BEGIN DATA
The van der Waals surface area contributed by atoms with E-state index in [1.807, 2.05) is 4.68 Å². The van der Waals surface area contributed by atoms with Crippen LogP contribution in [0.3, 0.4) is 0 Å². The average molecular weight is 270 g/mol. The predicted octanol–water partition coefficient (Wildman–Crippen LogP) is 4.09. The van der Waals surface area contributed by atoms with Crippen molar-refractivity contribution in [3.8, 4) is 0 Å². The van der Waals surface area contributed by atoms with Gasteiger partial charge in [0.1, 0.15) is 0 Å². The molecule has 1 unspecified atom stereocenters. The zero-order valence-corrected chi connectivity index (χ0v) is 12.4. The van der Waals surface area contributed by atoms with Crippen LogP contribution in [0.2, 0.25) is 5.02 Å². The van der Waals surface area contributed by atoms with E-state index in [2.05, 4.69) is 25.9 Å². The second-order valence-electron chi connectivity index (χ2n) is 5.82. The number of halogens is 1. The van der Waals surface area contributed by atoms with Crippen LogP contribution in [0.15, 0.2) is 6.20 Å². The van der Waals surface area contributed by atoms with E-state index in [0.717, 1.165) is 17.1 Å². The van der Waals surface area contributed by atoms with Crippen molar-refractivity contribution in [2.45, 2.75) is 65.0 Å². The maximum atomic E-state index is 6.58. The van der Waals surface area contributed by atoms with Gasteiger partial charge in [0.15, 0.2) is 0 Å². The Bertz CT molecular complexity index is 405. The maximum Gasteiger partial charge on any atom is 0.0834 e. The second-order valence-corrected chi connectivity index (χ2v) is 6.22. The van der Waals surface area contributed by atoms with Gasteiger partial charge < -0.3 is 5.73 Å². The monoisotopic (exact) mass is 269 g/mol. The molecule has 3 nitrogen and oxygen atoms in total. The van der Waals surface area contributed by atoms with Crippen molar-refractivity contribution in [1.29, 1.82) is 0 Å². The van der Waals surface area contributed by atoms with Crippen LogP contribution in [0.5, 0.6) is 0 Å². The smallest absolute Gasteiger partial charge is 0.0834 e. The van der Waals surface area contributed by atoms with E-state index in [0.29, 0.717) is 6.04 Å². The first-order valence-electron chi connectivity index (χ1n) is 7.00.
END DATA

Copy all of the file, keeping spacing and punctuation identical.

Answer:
The van der Waals surface area contributed by atoms with E-state index in [1.807, 2.05) is 4.68 Å². The van der Waals surface area contributed by atoms with Crippen LogP contribution in [0.3, 0.4) is 0 Å². The average molecular weight is 270 g/mol. The predicted octanol–water partition coefficient (Wildman–Crippen LogP) is 4.09. The van der Waals surface area contributed by atoms with Crippen molar-refractivity contribution in [3.8, 4) is 0 Å². The van der Waals surface area contributed by atoms with Gasteiger partial charge in [0.1, 0.15) is 0 Å². The molecule has 1 unspecified atom stereocenters. The zero-order valence-corrected chi connectivity index (χ0v) is 12.4. The van der Waals surface area contributed by atoms with Crippen LogP contribution in [0.2, 0.25) is 5.02 Å². The van der Waals surface area contributed by atoms with E-state index in [2.05, 4.69) is 25.9 Å². The second-order valence-electron chi connectivity index (χ2n) is 5.82. The number of halogens is 1. The van der Waals surface area contributed by atoms with Crippen LogP contribution in [0.15, 0.2) is 6.20 Å². The van der Waals surface area contributed by atoms with E-state index in [0.717, 1.165) is 17.1 Å². The van der Waals surface area contributed by atoms with Crippen molar-refractivity contribution in [2.45, 2.75) is 65.0 Å². The maximum atomic E-state index is 6.58. The van der Waals surface area contributed by atoms with Gasteiger partial charge in [0.15, 0.2) is 0 Å². The Bertz CT molecular complexity index is 405. The maximum Gasteiger partial charge on any atom is 0.0834 e. The second-order valence-corrected chi connectivity index (χ2v) is 6.22. The van der Waals surface area contributed by atoms with Gasteiger partial charge < -0.3 is 5.73 Å². The monoisotopic (exact) mass is 269 g/mol. The molecule has 3 nitrogen and oxygen atoms in total. The van der Waals surface area contributed by atoms with Crippen molar-refractivity contribution in [1.29, 1.82) is 0 Å². The van der Waals surface area contributed by atoms with Crippen LogP contribution in [0.5, 0.6) is 0 Å². The smallest absolute Gasteiger partial charge is 0.0834 e. The van der Waals surface area contributed by atoms with E-state index in [0.29, 0.717) is 6.04 Å². The first-order valence-electron chi connectivity index (χ1n) is 7.00.